Saturday, August 01, 2009

What makes you laugh out loud?

This month's issue of Ode magazine (for intelligent optimists) is The Laughter Issue. The cover shot is Sarah Hussein Obama - our 44th president's grandmother.

Ode's editor-in-chief Jurriaan Kamp wrote that he chose Obama's image over that of a giggling baby because adults, especially in Western culture, laugh too little.

"(John) Calvin probably had the best intentions, but his legacy still hangs like a haze over many Western countries. How many people do you see laughing while wandering the streets of New York, Amsterdam or London? In our daily lives, everything has to have a purpose and lead to concrete results. A bit of laughter is quickly considered a waste of time. Meanwhile, photos abound of radiant faces in the midst of abject misery in Africa, Asia and Latin America."

"The articles in this special issue show how Calvin was wrong: laughter is by no means a waste of time. It's healthy, relaxing and essential. ... May hearty laughter help lighten your load. After all, when it comes down to it, as Mark Twain said, 'The human race has one really effective weapon, and that is laughter.' "

The issue has articles ranging from laughing meditation (check out John Cleese reporting on laughter yoga on youtube) to "Lighten up for Enlightenment" and awakening to joy. In "The Medicine of Mirth," exploring some of the health benefits of laughter, writer Mary Desmond Pinkowish attends a practice of laughter yoga in Manhattan, where you will be encouraged to "fake it" until it becomes real. "Laughter blunts stress and pain; hearty chuckling increases levels of the 'happy' brain chemicals known as endorphins. ... It reduces levels of cortisol, the stress hormone that's tied to several health problems."

This doesn't mean you have to be happy all the time, which is not realistic. Life throws you reasons to be frustrated, angry, and sad, but laughing daily will help you deal with the stress and negative emotions when those waves threaten to knock you off course. According to psychologist Barbara Fredrickson, interviewed for "The Science of Happiness" in The Sun (another fantastic magazine), "positive emotions tell us not just what the body needs, but what we need mentally and emotionally and what our future selves might need. They help us broaden our minds and outlook and build our resources down the road. ... If you focus on day-to-day feelings, you end up building your resources and becoming your best version of yourself. Down the road, you'll be happier with life. Rather than staring down happiness as our goal and asking ourselves, 'How do I get there?' we should be thinking about how to create positive emotions in the moment."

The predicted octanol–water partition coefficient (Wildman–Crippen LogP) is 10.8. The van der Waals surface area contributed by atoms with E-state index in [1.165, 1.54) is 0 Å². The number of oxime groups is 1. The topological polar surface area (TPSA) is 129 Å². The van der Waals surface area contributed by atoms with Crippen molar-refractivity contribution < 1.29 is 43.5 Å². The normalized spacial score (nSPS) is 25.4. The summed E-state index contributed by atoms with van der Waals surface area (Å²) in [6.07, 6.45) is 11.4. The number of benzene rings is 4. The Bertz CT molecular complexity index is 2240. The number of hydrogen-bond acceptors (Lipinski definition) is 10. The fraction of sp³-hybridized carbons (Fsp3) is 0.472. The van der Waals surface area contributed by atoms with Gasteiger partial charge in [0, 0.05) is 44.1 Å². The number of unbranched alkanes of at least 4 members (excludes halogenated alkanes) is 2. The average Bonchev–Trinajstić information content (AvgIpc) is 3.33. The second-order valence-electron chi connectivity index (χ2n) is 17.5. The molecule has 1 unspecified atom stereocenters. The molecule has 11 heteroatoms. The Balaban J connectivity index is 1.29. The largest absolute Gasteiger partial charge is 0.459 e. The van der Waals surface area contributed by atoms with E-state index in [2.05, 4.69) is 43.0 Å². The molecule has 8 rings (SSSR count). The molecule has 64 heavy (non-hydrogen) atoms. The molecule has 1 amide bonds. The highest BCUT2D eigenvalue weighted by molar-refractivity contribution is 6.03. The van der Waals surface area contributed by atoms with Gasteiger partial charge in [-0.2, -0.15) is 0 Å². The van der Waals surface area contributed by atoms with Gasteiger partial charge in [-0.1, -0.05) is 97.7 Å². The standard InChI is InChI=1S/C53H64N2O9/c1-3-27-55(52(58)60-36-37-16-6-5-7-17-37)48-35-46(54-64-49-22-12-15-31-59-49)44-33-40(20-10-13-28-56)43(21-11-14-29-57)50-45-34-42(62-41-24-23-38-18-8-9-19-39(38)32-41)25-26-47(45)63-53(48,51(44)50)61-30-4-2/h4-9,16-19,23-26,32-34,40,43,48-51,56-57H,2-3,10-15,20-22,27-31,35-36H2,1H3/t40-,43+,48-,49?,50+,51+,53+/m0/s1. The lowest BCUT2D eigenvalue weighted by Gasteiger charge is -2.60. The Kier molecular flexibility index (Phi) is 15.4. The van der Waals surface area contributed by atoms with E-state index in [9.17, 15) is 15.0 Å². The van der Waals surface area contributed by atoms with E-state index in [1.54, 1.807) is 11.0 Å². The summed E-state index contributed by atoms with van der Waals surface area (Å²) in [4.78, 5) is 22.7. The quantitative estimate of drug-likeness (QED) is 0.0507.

Laughter is contagious, so I can understand how the yoga laughter practice works. Even looking at this photo I found on flickr, I start to laugh along with this complete stranger.


It helps to laugh with someone, as I learned early on, sitting in church with my sister, shaking with suppressed laughter. I'd just have it under control, but if I glanced her way and saw her shaking, holding back the belly laugh, I'd be off again.

Lately movies haven't been doing it for me, I walked out of "Baby Mama" and "I Love You, Man." Fart jokes are too obvious, I like to be surprised by a guffaw. I love physical comedy and word play. Some of my favorite laugh out loud moments are from television, and thankfully most of them are online. The Carol Burnett Show never disappointed, and one of my all time favorites is the Tim Conway and Harvey Korman dentist sketch. Conway is a genius here; and watching Korman crack up is half the fun. I love it when the improv gets away from the actors and they can't stop laughing in the scene.

30 Rock is hy-lar-ious -- one of my favorites is "Apollo Apollo," where we see how Kenneth views the world. But I don't know that anything tops The Mary Tyler Moore Show episode, "Chuckles Bites the Dust," where Mary loses it with inappropriate laughter at the funeral for Chuckles the Clown. I can't find this clip online, if anyone knows how to find it, let me know!

What makes you laugh out loud? Please share! I need to laugh more.

(Photos: Ode Magazine and Harishaa, flickr.com)

1 comment:

Des said...

I recently wrote about 30 Rock and I think the show is brilliant. I tend to enjoy British comedies and Woody Allen. So I laugh at "Time Bandits," "About a Boy," "Hot Fuzz," and "Love Actually." Oh, and you mention John Cleese in your post so I have to say, "Fawlty Towers" as well. Woody Allen is so witty and sharp that I can honestly say that all of his New York based films make me laugh. I don't really care for the ones set in Europe.